LEXINGTON, Ky. (Aug. 24, 2018) — The University of Kentucky College of Arts and Sciences has named the first recipients of its Inclusion Fellows program, an initiative for faculty interested in actively orchestrating and advancing efforts to build a more inclusive campus.
Fellows can develop and implement scholarly, community-building, pedagogical, mentoring and networking events, initiatives or programming. The fellowship period serves as a professional development opportunity for the fellows, as it enables them to enhance their responsibilities and bring forth new ideas and measures that will positively affect students.
“The overall goal of the Inclusion Fellows Program is to draw on and support faculty to create sustainable change to enhance inclusivity within the college,” Cristina Alcalde, associate dean of inclusion and internationalization, said. “Over the course of next year, the fellows and I will meet as a group to discuss their projects as these develop, create broader networks of support for the initiatives and discuss additional ways to build a more inclusive college.”
The fellows for the 2018-19 academic year represent seven departments: Physics and Astronomy, Mathematics, Biology, English, Linguistics, Statistics, and Anthropology.
The A&S Inclusion Fellows are:
- Doug Strachan, associate professor in physics and astronomy, will be focusing his fellowship on a physics conference for undergraduate women.
- Kate Ponto, associate professor and Royster Research professor in mathematics, will work on increasing the number of women in mathematics, as well as inviting more women to UK as speakers and mentors.
- Pete Mirabito, associate professor, and lecturer Erin Richard, both from biology, will work toward improving diversity in Peer Instructional Assistantships.
- Jill Rappoport, associate professor and director of graduate studies in English, aims to recruit more underrepresented minorities (URM) and students from historically black colleges and universities (HBCUs) for master's and doctoral programs in coordination with other departments.
- Rusty Barrett, associate professor and director of graduate studies in linguistics, will focus on the development of the Native American studies minor.
- Kristen McQuerry, assistant professor of collaborative studies and lab director, and Assistant Professor Katherine Thompson, both in statistics, will be working to improve education for their female graduate students through encounters with successful female statisticians.
- Erin Koch, associate professor and co-director of the Health, Society, and Populations (HSP) Program, and Associate Professor Mary Anglin in anthropology, will focus their efforts on teaching critical race studies, “whiteness,” and also mentoring underrepresented minority students.
Fellows receive a budget to produce and implement their proposed projects. Additionally, the college may coordinate with relevant centers or offices, such as the Center for Enhanced Learning and Teaching, the Martin Luther King Center, the Center for Graduate and Professional Diversity, the Office of LGBTQ* Resources, and the Center for Equality and Social Justice.
This year’s fellows have plans to magnify UK’s diverse makeup and improve the experiences of those who are part of it. “We are developing a program to recruit, train and professionally develop undergraduate studies from URM and diverse cultural backgrounds to serve as peer instructors in a non-majors microbiology laboratory,” Richard and Mirabito said. “The program will benefit students by providing peer mentors and a classroom community that better reflects the demographics of UK.”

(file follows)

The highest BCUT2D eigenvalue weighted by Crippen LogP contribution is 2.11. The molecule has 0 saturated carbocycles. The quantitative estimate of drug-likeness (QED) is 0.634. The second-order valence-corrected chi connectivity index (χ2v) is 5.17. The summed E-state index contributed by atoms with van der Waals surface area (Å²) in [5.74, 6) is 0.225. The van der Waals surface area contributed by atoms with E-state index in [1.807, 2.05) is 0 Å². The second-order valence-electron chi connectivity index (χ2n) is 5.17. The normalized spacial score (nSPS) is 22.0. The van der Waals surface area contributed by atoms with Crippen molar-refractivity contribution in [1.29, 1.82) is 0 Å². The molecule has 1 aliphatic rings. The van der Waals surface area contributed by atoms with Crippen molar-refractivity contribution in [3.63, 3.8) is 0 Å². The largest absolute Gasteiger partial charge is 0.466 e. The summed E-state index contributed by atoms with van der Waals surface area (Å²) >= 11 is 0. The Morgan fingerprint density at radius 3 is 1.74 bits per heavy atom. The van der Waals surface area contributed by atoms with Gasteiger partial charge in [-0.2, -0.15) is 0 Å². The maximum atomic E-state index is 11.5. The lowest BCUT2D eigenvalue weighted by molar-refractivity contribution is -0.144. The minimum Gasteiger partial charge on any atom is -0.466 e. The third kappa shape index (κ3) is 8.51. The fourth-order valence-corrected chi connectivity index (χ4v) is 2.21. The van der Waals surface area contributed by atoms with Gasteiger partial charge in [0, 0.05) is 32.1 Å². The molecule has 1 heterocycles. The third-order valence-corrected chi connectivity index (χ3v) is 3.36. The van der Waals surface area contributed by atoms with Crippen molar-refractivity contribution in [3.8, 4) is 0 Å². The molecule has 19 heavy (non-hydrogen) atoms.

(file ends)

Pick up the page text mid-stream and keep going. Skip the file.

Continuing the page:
“Our collaborative project consists of departmental workshops and an invited speaker series,” Koch and Anglin continued. “We aim to support and expand efforts in Anthropology to decolonize our approaches to teaching. It is exciting to have a part in facilitating collaborative discussions of academic approaches that are substantively committed to human rights and that recognize the crucial contributions of diverse and historically silenced voices.”
Since they’re located within the College of Arts and Sciences, UK’s largest college, the fellowships span many academic areas. “I’ll be working with departments within the college to develop courses with Native American/indigenous content with the hope of creating a new minor,” Barrett explained. “The college is supporting this effort by bringing Native American scholars to campus to work with departments on curricular development.”
“We aim to provide female statisticians a more balanced interaction with statisticians of all types during their graduate careers and encourage and enrich their graduate education through personal interactions with young, mid and late career statisticians by inviting successful female statisticians to interact personally with these students,” Mcquerry and Thompson added. “Being early career females, we feel passionate to lead our female graduate students into the roles of successful statisticians.”
Interdisciplinary stereotypes are a point of focus, too. “Stereotypes of what mathematicians are like are really strong and really limiting,” Ponto said. “One of the best ways I know to challenge these stereotypes is to give students an opportunity to meet mathematicians that don’t fit them — that is the goal of my project.”
The support of these fellows shows a bright future for its departments, the college and the university.
“It’s an honor of course, to be named a fellow,” Strachan said, “but what makes me happiest is that it gives me great confidence that my department, college and the university as a whole have a very positive vision of what Physics and Astronomy can be at UK; that is, a vibrant, strong and inclusive group of researchers and educators studying this exciting and extremely diverse field of science.”
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